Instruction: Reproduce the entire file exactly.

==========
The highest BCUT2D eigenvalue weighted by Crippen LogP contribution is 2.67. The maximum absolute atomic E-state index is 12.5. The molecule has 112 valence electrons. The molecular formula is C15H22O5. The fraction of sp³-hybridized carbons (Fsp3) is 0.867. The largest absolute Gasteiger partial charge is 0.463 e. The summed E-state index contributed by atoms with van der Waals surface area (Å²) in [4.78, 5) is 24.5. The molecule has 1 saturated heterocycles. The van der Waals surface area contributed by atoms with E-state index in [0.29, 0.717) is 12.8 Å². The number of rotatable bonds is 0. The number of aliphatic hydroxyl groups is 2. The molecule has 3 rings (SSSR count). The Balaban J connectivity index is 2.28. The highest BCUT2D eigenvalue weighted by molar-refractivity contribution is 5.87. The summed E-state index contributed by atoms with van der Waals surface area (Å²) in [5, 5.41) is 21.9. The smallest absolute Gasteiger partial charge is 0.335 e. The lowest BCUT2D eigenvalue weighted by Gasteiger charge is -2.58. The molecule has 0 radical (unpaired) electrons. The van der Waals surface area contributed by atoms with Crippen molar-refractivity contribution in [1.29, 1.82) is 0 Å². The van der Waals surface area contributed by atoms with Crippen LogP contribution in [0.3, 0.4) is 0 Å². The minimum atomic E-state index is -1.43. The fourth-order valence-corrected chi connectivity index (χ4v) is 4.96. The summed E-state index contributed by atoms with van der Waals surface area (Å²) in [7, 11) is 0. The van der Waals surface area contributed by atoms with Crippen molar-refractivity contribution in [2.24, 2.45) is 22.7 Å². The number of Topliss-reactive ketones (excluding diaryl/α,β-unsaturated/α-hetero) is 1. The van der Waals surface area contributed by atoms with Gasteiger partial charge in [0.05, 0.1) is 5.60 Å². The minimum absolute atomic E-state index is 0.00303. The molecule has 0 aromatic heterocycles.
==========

The highest BCUT2D eigenvalue weighted by Crippen LogP contribution is 2.67. The maximum absolute atomic E-state index is 12.5. The molecule has 112 valence electrons. The molecular formula is C15H22O5. The fraction of sp³-hybridized carbons (Fsp3) is 0.867. The largest absolute Gasteiger partial charge is 0.463 e. The summed E-state index contributed by atoms with van der Waals surface area (Å²) in [4.78, 5) is 24.5. The molecule has 1 saturated heterocycles. The van der Waals surface area contributed by atoms with E-state index in [0.29, 0.717) is 12.8 Å². The number of rotatable bonds is 0. The number of aliphatic hydroxyl groups is 2. The molecule has 3 rings (SSSR count). The Balaban J connectivity index is 2.28. The highest BCUT2D eigenvalue weighted by molar-refractivity contribution is 5.87. The summed E-state index contributed by atoms with van der Waals surface area (Å²) in [5, 5.41) is 21.9. The smallest absolute Gasteiger partial charge is 0.335 e. The lowest BCUT2D eigenvalue weighted by Gasteiger charge is -2.58. The molecule has 0 radical (unpaired) electrons. The van der Waals surface area contributed by atoms with Crippen molar-refractivity contribution in [1.29, 1.82) is 0 Å². The van der Waals surface area contributed by atoms with Crippen LogP contribution in [0.3, 0.4) is 0 Å². The minimum atomic E-state index is -1.43. The fourth-order valence-corrected chi connectivity index (χ4v) is 4.96. The summed E-state index contributed by atoms with van der Waals surface area (Å²) in [7, 11) is 0. The van der Waals surface area contributed by atoms with Crippen molar-refractivity contribution in [2.24, 2.45) is 22.7 Å². The number of Topliss-reactive ketones (excluding diaryl/α,β-unsaturated/α-hetero) is 1. The van der Waals surface area contributed by atoms with Gasteiger partial charge in [0.05, 0.1) is 5.60 Å². The minimum absolute atomic E-state index is 0.00303. The molecule has 0 aromatic heterocycles.